We’ve heard rumblings this week that there is an increasing riff between the Mariners front office and the coaching staff, including manager Don Wakamatsu. This came up when Chone Figgins was openly defiant of Wakamatsu in the dugout the other day yet wasn’t disciplined in any way. Geoff Baker reports today, however, that the problems go all the way back to this past offseason.
Baker reports that the Mariners’ coaching staff begging for more offense, but that in their eyes “the front office did zero to make the offense better.” Adrian Beltre was allowed to walk without an offer. Figgins came in but, because of other holes, was moved to second base. No one had any confidence in the Milton Bradley or Casey Kotchman trades. They viewed the Mike
Sweeney signing as a sign of desperation. Baker also writes that “they knew Ken Griffey Jr. was done like an overcooked
Thanksgiving turkey.” A
Finally, and most damningly for front office/dugout relations, Baker writes that Wakamatsu and company were dumbfounded when, after the team got off to such a slow start, Jack Z fired hitting coach Alan Cockrell. It was the roster’s fault, the staff believed. Not Cockrell’s.
It’s striking, isn’t it, that despite all the hype surrounding the Mariners’ offseason moves — and remember back to January-March; there was a ton of hype — those moves not only proved to be poor ones in large part, but have served to create no small amount of in-house friction in Seattle.
Runnin’ a baseball team: it ain’t an easy business.
Ben Cafardo of the Boston Globe speculated on Sunday that there might be a connection between the Giants and veteran free agent right-hander John Lackey, and now FOX Sports’ Ken Rosenthal reports that San Francisco is indeed in pursuit.
Rosenthal says the Giants, “like most clubs seeking pitching, [are] examining [a] wide range of options” in this starter-heavy free agent market. Lackey would make a ton of sense for any contender on something like a two-year deal. His free agency is tied to draft pick compensation, but that shouldn’t be much of a deterrent.
The 37-year-old right-hander registered a career-best 2.77 ERA across 218 innings (33 starts) this past season for the National League Central-champion Cardinals and he was St. Louis’ most reliable starter during the playoffs.
It’s well known that he wants to remain in the National League.
As first reported by beat writer Bill Shaikin of the Los Angeles Times, the Angels have signed free agent catcher Geovany Soto to a one-year major league contract. MLB.com’s Alden Gonzalez says the deal is worth $2.8 million guaranteed.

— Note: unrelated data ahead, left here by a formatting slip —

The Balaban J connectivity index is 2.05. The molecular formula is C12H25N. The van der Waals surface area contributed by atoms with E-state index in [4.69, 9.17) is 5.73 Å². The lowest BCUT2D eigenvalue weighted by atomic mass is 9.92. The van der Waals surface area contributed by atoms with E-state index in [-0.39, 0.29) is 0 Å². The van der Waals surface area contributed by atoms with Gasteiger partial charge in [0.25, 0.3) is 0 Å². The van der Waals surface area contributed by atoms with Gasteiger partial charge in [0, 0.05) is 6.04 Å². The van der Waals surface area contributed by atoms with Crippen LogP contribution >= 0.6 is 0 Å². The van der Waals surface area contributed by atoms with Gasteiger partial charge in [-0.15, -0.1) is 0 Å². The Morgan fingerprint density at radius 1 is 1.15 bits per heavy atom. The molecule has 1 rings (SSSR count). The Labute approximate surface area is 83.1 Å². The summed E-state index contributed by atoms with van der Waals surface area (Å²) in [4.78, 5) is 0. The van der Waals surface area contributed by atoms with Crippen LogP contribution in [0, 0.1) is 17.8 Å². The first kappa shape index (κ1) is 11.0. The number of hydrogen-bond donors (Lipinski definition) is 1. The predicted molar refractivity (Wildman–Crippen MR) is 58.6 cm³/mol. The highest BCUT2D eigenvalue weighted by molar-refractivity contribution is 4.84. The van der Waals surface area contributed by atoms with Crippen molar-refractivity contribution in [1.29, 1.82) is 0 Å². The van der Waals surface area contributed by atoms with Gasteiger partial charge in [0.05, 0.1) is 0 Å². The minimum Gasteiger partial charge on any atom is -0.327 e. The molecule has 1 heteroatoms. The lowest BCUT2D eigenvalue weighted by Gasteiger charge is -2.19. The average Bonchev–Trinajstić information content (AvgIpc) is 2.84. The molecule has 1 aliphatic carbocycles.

Soto will offer some veteran presence at catcher for the Halos alongside 25-year-old Carlos Perez, who hit .250/.299/.346 as a rookie in 2015.
Soto slashed .219/.301/.406 with nine homers in 78 games this summer for the White Sox.
The 32-year-old backstop is a .246/.331/.434 career hitter at the major league level.
According to the official Twitter account of the Chicago White Sox, the club acquired right-hander Tommy Kahnle from the Rockies on Tuesday evening in exchange for minor league pitcher Yency Almonte.
Kahnle was designated for assignment by the Rockies last week in a flurry of moves made in preparation of next month’s Rule 5 Draft. The 26-year-old former fifth-round pick posted an ugly 4.86 ERA, 1.77 WHIP, and 39/28 K/BB ratio in 33 1/3 innings this past season for Colorado and he wasn’t much better at Triple-A Albuquerque.
Almonte, 21, had a 3.41 ERA, 1.15 WHIP, and 110/38 K/BB ratio in 137 1/3 innings this past season between Low-A Kannapolis and High-A Winston-Salem.
It’s a straight one-for-one deal of two non-prospects, and the timing of it — in the evening, with Thanksgiving approaching — has our Craig Calcaterra wondering whether an executive was just trying to get out of some family responsibilities …
The other day Dennis Lin of the San Diego Union-Tribune reported that the Padres were in discussions with former Dodgers hitting coach Mark McGwire about their bench coach job. Today Jon Heyman reports that the deal is done and will soon be announced.
McGwire has been the hitting coach for Los Angeles for the past three seasons. When his contract was not renewed following the end of 2015 he was rumored to be up for the Diamondbacks’ hitting coach job. He likely view staying in Southern California to be a plus, as he makes his home in Irvine, which is around 90 miles from Petco Park. That’s a long commute, but Mac can afford the gas, I guess.